Most of the time I revel in nice warm weather but when 'warm' becomes 'hot' I am not so enthusiastic. We have had more than a week of this extreme heat but yesterday it broke in typically spectacular fashion. This was the view out the front of my house as the thunderheads built up.

I know there was hail in the storms because the temperature rapidly became quite cool and pleasant. We were only on the edges of the storms this time and we only got light rain. I wish you could have heard and seen the birds as the light rain came through. I have some big trees in my backyard and flocks of birds danced in them, turned somersaults and flung themselves into the air again, and fights broke out for the most desirable roosts - all the time screaming at the top of their 'birdy' voices. Meanwhile the passing storm clouds created beautiful backdrops for their activities.

The only birds I have photographed are ones in my backyard - and most of them in the early morning before it got too hot.
These kookaburras were out before it was even light and announcing their presence with a group laugh. They are sitting on the neighbor's TV aerial.

These Welcome Swallows are usually seen swooping high in the air as they chase bugs in the early morning or late afternoon.

"Cockies" (Sulphur Crested Cockatoos) fly over every morning and night but this one came down into a palm tree and added to the patterns of light and shade in the early morning light.

There is quite a large group of sparrows (an introduced species in this country) that have taken up semi-permanent residence in the trees in the backyard. However, I already have a group of Brown Honeyeaters  that consider that their own place. It does not seem to me that they are happy with each other because they have frequently been sitting in branches close together and  giving loud cries of annoyance! It will be interesting to see if they learn to co-exist or if one lot chases they others out.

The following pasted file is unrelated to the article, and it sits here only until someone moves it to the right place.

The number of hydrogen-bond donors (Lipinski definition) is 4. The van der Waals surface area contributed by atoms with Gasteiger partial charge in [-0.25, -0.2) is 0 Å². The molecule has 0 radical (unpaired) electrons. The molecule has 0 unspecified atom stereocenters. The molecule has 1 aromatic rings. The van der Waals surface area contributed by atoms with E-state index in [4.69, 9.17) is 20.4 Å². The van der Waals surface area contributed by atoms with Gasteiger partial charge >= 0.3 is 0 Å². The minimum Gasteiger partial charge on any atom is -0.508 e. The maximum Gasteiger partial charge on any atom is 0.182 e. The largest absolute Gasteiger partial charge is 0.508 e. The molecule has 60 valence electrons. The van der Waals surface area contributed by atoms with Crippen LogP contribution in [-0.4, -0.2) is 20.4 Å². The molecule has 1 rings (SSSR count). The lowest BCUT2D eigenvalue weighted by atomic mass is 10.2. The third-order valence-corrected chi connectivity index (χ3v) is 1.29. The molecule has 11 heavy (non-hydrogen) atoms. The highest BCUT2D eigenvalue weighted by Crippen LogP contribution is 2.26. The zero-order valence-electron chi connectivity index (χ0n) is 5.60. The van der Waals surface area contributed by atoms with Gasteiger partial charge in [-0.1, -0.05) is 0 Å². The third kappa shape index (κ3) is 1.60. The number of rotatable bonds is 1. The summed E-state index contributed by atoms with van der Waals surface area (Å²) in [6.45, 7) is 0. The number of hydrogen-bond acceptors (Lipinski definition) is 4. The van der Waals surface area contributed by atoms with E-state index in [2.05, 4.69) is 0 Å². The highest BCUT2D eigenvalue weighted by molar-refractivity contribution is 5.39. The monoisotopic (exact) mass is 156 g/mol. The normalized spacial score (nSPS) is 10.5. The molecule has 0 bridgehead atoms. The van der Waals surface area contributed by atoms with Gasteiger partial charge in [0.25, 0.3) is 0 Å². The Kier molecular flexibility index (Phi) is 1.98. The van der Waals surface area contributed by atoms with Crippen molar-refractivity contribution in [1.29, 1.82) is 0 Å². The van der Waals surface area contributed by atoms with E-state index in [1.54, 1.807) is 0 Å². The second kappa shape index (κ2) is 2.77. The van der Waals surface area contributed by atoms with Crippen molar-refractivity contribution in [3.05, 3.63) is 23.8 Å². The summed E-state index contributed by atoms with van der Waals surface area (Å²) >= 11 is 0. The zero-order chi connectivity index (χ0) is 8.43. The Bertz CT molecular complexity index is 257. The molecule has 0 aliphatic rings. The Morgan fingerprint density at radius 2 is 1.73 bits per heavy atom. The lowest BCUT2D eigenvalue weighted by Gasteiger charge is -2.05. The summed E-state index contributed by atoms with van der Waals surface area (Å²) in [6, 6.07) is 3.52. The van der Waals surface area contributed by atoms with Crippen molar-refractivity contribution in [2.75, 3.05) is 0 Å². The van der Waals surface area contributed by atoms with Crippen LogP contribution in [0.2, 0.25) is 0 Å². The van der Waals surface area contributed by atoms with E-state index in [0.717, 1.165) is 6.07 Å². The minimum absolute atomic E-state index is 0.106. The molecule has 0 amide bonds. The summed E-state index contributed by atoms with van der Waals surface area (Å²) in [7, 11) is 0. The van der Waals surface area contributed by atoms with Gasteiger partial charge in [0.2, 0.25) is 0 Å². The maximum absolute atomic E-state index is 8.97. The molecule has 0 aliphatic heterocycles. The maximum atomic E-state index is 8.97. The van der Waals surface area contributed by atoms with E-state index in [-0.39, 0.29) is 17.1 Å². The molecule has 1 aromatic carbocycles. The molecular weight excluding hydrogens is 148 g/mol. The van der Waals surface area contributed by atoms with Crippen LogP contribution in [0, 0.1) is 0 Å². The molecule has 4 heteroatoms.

Brown Honeyeater

and House Sparrow

For more scenery from around the world visit Our World Tuesday

and for more birds visit Wild Bird Wednesday

Tuesday, January 6, 2015

Pied Oystercatchers

Just south of Norman Point the bay curves around south again. In this curve of the bay I often see shorebirds and seabirds roosting. The other day there was quite a large group of Pied Oystercatchers roosting on the small strip of sand that was all that was left from the higher than average tide.

I have been told that Pied Oystercatchers breed south of here in greater numbers than we see around here. They then fly north and disperse.

I wondered if I could definitely ID any juvenile birds but this was the only one I was sure about. The legs are not quite so pink, the eye is more brown than red, and there is a darker patch on the lower part of the beak.

I have seen similar flocks of Pied Oystercatchers roosting here in other years and when I searched my photo archives I found this photo - taken in 2009 and also in January.

For more photos from around the world visit Our World Tuesday

and for more birds visit Wild Bird Wednesday.